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vortish
Group Title
subtract the polynomials
(2x^4y^3+4x^3y^4)(5x^4y^36x^3y^4)
 one year ago
 one year ago
vortish Group Title
subtract the polynomials (2x^4y^3+4x^3y^4)(5x^4y^36x^3y^4)
 one year ago
 one year ago

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asnaseer Group TitleBest ResponseYou've already chosen the best response.1
which aspect is troubling you here?
 one year ago

asnaseer Group TitleBest ResponseYou've already chosen the best response.1
ok, first step is to remove the braces. do you know how to remove the braces? especially the braces with the minus sign outside of it.
 one year ago

asnaseer Group TitleBest ResponseYou've already chosen the best response.1
ok  the rule here is that any expression within braces remains "asis" when the braces are removed unless the braces have a minus sign outside of them. In that case all the signs inside the braces change  i.e. all ""'s change to "+" and all "+"'s change to ""
 one year ago

asnaseer Group TitleBest ResponseYou've already chosen the best response.1
e.g.: (1+45) + (63)  (2+41) = 1+45 + 63 24+1
 one year ago

asnaseer Group TitleBest ResponseYou've already chosen the best response.1
does that make sense so far?
 one year ago

asnaseer Group TitleBest ResponseYou've already chosen the best response.1
good, so now try to use these rules to remove the braces in your expression
 one year ago

vortish Group TitleBest ResponseYou've already chosen the best response.0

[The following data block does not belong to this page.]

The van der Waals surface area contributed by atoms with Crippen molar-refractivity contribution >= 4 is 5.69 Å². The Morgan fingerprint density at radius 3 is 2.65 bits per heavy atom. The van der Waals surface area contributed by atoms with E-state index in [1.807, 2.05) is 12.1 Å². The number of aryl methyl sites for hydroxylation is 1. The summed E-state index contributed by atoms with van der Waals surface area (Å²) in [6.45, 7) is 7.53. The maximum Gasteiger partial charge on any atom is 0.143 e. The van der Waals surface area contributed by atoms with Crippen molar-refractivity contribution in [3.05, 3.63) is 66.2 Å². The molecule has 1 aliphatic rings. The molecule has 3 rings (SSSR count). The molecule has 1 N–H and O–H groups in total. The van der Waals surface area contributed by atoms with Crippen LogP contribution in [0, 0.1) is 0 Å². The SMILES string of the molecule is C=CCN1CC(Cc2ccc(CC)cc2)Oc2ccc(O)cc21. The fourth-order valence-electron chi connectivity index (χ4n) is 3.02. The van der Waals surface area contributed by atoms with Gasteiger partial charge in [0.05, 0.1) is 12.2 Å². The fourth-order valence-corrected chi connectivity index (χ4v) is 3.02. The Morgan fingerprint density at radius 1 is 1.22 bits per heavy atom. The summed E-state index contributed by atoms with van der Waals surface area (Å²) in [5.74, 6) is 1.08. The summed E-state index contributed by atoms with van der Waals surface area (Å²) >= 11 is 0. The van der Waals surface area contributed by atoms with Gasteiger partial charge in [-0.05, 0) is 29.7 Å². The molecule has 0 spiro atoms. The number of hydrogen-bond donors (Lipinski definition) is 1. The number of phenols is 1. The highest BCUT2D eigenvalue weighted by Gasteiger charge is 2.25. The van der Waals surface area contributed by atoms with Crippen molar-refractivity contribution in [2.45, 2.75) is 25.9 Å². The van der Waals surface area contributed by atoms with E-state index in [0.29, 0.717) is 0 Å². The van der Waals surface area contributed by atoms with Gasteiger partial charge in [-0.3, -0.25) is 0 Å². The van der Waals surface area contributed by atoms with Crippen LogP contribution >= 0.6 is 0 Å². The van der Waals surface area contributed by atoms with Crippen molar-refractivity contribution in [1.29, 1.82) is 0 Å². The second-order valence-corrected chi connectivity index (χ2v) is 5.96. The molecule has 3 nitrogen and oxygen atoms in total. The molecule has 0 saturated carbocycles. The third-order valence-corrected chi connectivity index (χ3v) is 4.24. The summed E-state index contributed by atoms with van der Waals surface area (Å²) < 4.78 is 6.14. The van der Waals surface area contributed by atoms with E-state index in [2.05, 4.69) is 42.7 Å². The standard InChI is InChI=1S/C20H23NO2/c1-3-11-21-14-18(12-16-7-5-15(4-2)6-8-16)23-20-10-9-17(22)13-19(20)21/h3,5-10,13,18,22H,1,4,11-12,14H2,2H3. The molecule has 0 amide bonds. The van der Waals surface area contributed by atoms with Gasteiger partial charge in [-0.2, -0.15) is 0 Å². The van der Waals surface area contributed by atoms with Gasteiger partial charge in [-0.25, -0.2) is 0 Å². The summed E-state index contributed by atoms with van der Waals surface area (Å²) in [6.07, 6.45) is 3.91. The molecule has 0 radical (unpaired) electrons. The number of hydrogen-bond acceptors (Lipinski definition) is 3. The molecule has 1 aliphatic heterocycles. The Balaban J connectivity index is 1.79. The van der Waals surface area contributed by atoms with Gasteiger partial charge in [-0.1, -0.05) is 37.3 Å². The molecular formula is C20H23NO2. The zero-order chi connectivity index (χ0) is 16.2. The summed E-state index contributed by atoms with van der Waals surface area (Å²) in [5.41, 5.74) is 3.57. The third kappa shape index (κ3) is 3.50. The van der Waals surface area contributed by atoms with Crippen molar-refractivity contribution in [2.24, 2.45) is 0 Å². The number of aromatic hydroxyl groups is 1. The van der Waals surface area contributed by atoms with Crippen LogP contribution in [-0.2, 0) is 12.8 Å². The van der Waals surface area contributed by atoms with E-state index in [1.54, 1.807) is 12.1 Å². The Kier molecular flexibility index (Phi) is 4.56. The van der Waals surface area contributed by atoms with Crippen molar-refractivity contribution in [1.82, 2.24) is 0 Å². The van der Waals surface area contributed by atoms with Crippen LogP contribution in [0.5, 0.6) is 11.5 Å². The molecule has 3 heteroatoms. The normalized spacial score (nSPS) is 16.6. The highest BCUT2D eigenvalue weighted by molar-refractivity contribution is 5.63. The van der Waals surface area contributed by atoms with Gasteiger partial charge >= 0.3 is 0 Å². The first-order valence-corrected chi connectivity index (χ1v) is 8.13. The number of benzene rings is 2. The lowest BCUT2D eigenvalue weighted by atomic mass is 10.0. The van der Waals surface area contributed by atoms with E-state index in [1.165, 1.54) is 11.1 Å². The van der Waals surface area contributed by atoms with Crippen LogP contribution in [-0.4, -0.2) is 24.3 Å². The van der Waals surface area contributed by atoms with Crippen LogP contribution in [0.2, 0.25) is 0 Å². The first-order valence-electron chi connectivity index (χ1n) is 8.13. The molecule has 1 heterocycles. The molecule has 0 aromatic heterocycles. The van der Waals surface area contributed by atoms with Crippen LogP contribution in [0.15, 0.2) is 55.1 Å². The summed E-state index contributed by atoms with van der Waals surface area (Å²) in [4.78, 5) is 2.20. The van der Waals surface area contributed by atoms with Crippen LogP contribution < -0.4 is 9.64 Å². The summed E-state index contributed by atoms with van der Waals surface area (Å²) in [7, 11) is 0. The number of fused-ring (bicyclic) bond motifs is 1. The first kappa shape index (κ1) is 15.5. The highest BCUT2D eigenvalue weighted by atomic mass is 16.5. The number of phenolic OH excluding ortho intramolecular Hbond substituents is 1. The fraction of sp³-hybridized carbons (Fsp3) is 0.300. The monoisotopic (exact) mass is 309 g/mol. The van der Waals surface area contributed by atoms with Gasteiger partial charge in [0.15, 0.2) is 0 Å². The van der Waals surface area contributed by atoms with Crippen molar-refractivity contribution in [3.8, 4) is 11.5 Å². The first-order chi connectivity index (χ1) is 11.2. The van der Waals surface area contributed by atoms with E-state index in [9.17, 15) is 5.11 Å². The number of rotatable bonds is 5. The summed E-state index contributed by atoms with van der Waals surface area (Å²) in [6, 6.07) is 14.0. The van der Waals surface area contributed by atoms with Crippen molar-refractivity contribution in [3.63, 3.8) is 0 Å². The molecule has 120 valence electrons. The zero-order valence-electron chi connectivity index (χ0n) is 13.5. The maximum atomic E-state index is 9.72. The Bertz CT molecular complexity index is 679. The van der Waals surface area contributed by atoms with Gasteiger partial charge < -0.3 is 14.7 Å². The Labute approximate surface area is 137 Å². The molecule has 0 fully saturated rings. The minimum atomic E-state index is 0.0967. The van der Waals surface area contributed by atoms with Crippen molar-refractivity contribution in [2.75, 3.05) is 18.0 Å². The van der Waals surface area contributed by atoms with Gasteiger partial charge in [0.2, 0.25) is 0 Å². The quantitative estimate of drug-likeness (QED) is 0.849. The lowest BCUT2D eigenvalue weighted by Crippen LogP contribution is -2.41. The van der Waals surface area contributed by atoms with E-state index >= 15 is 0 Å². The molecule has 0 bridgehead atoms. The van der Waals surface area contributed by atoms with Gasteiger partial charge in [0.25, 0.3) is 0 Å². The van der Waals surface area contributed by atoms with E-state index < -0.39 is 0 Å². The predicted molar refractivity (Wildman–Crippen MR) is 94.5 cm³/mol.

\[2x ^{4}y ^{3}+4x ^{3}y ^{4}5x ^{4}y ^{3}+6x ^{3}y ^{4}\]
 one year ago

asnaseer Group TitleBest ResponseYou've already chosen the best response.1
perfect! now you just need to combine "like" terms
 one year ago

asnaseer Group TitleBest ResponseYou've already chosen the best response.1
do you know what "like" terms are?
 one year ago

asnaseer Group TitleBest ResponseYou've already chosen the best response.1
no  that is not quite right
 one year ago

asnaseer Group TitleBest ResponseYou've already chosen the best response.1
the way to think about this might be to imagine each unique combination of products of powers of x and y as a separate entity. e.g. in \(3x^3y^2+2x^2y^3x^3y^2\) we have two unique combinations, namely: \(x^3y^2\) and \(x^2y^3\)
 one year ago

asnaseer Group TitleBest ResponseYou've already chosen the best response.1
think of each of these combinations as a new "variable". so, in the example I gave, let \(A=x^3y^2\) and \(B=x^2y^3\). we can then write my expression as: \(3x^3y^2+2x^2y^3x^3y^2=3A+2BA=2A+2B\) make sense?
 one year ago

asnaseer Group TitleBest ResponseYou've already chosen the best response.1
is it one specific part here that is unclear or the whole thing?
 one year ago

vortish Group TitleBest ResponseYou've already chosen the best response.0
the last explanation
 one year ago

asnaseer Group TitleBest ResponseYou've already chosen the best response.1
ok  so you understand how I picked out the two unique combinations of powers of x and y in my initial expression  correct?
 one year ago